Thursday, 5 February 2015

Breakaway - reflections on living one life in two places.

 I'll spread my wings and I'll learn how to fly
I'll do what it takes til' I touch the sky
And I'll make a wish
Take a chance
Make a change
And breakaway...

In a lot of ways, I have been a lucky one. I moved out of home at nineteen to study in Adelaide with my parents' unconditional support. I did all the right things - I came home for every holiday, long weekend and weeks in between. I had two homes. I had two lives. But, eventually, the time came, and I just needed to have one life.

Being silly on YITS Retreat.( I am wearing an old man's hat.)
I had planned to go to Adelaide and study Year in the Son at Tabor Adelaide since I was sixteen, and after my gap year, that's what I did. I live with a friend for six months, then lived in my own flat for a few years, lived with my brother for a year, then by myself for another two, and finally finished my uni days living at a friend's house. I moved a lot, which was not the plan at all. Best laid plans, yeah, whatever.

To say I grew a lot during this time would be a massive understatement. I embraced, eventually, who I was, what I liked, what I didn't, how I wanted to live. Most of all, I loved living by myself, in my own space, though living with Matt was pretty good too because no one gets you like your own family. I made a lot of friends in Adelaide, and I was so grateful to have the opportunity to do Year in the Son, as well as making new friends at uni. The majority of my close Adelaide friends from my early days here are still in my life today. That means an awful lot.

What I
discovered about coming home to see my friends and family... you could write a book about it.

At first it was really hard being away from my family because we are really close. If I had a choice, I would have lived with them until I was married or had to move out because they asked me to. We talked, wrote and emailed a lot during my first two years of being an Adelaide girl, but once I'd been established in Adelaide and no longer crazy homesick, I didn't need so much varied and constant contact... although I would call my Mum and Gran every day (and still do). While I was away my brothers grew up and changed a whole lot, and it was a bit of a pain that I would come back and expect things would be the same when they really weren't. Sometimes I outstayed my welcome, although no one ever said that. I felt guilty not being able to come home, but when I was home I would be restless too.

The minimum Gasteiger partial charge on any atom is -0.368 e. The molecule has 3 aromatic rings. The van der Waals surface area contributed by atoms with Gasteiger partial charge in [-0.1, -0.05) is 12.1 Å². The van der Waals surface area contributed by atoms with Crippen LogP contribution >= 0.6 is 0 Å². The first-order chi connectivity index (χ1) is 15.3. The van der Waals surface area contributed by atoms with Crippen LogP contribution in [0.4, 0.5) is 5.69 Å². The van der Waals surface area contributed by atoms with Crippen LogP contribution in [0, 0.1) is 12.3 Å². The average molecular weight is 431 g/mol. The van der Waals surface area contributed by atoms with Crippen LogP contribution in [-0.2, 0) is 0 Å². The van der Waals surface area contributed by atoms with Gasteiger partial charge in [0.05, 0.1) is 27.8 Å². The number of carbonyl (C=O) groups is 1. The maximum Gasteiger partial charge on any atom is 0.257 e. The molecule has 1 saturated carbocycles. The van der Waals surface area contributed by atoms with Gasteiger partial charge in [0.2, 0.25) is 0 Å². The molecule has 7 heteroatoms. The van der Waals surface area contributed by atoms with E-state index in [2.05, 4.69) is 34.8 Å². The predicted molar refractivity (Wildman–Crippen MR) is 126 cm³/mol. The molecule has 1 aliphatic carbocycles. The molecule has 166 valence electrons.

My friends. Oh, good grief.
I learnt a lot about friendship while I was away. Growing up I always had a best friend and a couple of close friends, but during my gap year (between high school and leaving for Adelaide) my very best and favourite friend left for Western Australia. I had a few friends leave for interstate, a few lose complete interest in socialising, and lost contact with a lot of friends from school (who I really only saw at school anyway). The main group of people I saw a lot of were people from church, especially the youthies who were all a few years younger than me. I think a lot of people had good intentions of staying in touch when I left, but it just didn't really happen the way I hoped, and I really did have a bit of a mass exodus of friends when I left.
Being a youthie on a Friday night!

My closest friend from home was certainly not someone I would have thought would be my closest, not by a long shot. We used to go out a lot of Saturday nights, along with other friends from school, but I was tired of this eventually and after an incident with a cheeseburger, we haven't been out on the town since. I was invited to plenty of 21st parties, all of which I attended and made special trips home for, which I may not have done had I known I wouldn't see a lot of those people after their parties!

I have to say, with some notable exceptions, that I don't really miss people who I had in my life then. I often felt a bit used, and even when I was living in Adelaide, I still found that I was paying for someone else's lunch even though they could afford it (really, I just wanted company). I got to the point that unless I ran into someone, I just stopped making lunch and coffee dates with people because a lot of times it would be me chasing them, or them asking 'when will you be down next, I miss you,' followed by not actually seeing them.